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Published: Fri, 02 Feb 2018
The english law on insurance contracts
The English Law on insurance contracts as it stands today contains some rules which are arguably pro-insurer and consequently highly prejudicial to the assured. These rules tend to defeat the very essence of insurance i.e. protection of the insured. For example an insurer is entitled to rescind an entire contract for non disclosure. This is notwithstanding the fact that such non-disclosure or misrepresentation is minor or that there is no causal link between the loss and the non-disclosure or misrepresentation.
The English and Scottish Law Commissions have come up with a number of issues papers and proposals for reforms on some of these issues. This paper will look at two of those areas which the Law Commission has examined, namely the duty of the assured as regards pre-contract disclosure and misrepresentation.
The English and Scottish Law Commissions have recently issued their final report on these two issues and they have submitted a draft bill for reforms to the Legislature.
This paper will look at the current law in these areas and the problems associated with them. It will then look at the approach of the Law Commission to these issues in consumer and business insurance. Finally it will look at other possible approaches to these issues viz-a-viz what the Law Commission proposes.
The Pre-Contract Duty Of Disclosure By The Assured.
As stated by Lord Atkin in the case of Bell v Lever Bros the law requires the assured to disclose all material facts. Failure to do this entitles the insurer to repudiate.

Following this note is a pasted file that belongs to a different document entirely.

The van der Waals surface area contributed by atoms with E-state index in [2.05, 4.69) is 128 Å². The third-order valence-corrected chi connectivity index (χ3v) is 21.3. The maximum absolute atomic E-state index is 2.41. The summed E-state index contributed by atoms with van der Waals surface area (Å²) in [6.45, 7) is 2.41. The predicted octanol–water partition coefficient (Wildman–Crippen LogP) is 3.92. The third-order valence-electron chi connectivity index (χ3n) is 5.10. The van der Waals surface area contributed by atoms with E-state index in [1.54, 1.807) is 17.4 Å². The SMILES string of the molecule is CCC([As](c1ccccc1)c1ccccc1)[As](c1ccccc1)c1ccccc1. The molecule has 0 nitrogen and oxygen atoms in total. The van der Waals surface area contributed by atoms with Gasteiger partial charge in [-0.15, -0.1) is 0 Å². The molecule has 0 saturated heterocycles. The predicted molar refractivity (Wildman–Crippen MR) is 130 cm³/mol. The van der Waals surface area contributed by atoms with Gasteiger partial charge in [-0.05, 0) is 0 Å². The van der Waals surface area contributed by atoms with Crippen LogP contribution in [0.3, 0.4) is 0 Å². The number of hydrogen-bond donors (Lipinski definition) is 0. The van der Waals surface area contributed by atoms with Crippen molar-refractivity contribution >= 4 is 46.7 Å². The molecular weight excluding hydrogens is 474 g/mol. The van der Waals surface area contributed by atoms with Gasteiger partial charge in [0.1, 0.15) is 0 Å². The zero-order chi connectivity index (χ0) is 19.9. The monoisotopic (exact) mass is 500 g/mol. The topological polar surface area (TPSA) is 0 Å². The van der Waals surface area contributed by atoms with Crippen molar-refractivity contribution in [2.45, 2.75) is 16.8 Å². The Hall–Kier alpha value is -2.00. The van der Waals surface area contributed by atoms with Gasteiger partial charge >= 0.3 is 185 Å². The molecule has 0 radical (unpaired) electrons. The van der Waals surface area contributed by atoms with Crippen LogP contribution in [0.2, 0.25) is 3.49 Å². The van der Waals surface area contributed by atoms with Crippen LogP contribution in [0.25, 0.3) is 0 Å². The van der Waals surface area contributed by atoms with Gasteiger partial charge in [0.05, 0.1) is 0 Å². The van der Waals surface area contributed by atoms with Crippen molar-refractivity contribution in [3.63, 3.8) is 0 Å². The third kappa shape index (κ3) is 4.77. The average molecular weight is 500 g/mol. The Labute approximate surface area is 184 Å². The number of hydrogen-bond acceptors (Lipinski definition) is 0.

The statutory provision relating to the pre-contract duty of the assured to disclose can be found in the provisions of Section 18 of the Marine Insurance Act. The Act has been held to apply to both marine and non-marine insurance contracts.
Section 18 provides that;
Subject to the provisions of this section, the assured must disclose to the insurer, before the contract is concluded, every material circumstance which is known to the assured, and the assured is deemed to know every circumstance which, in the ordinary course of business, ought to be known by him. If the assured fails to make such disclosure, the insurer may avoid the contract.
Every circumstance is material which would influence the judgment of a prudent insurer in fixing the premium, or determining whether he will take the risk.
The act does not define what is meant by prudent insurer but this is widely accepted to mean a reasonable insurer.
The duty to disclose stems from the fact that contracts of insurance are by their nature, contracts uberrimae fidae i.e. contracts of utmost good faith. This finds legislative embodiment in the provisions of Section 17 (1) of the Marine Insurance Act which provides that
A contract of Marine insurance is a contract based upon the utmost good faith, and, if the utmost good faith be not observed by either party, the contract may be avoided by the other party.
In practice, this doctrine mainly finds expression in the duty on the assured to disclose all material facts. This is because the information relevant to the formation of the contract lies within the knowledge of the assured. According to Lord Mansfield
“First, insurance is a contract upon speculation. The special facts, upon which the contingent chance is to be computed, lie most commonly in the knowledge of the insured only: the underwriter trusts to his representation and proceeds upon confidence that he does not keep back any circumstance in his knowledge to mislead the underwriter into a belief that the circumstance does not exist and to induce him to estimate the risk as if it did not exist…”
However as was reiterated in the case of Banque Financiere de la cite S.A V Westgate Insurance Company Ltd held that the duty applies equally both to the insurer and the assured.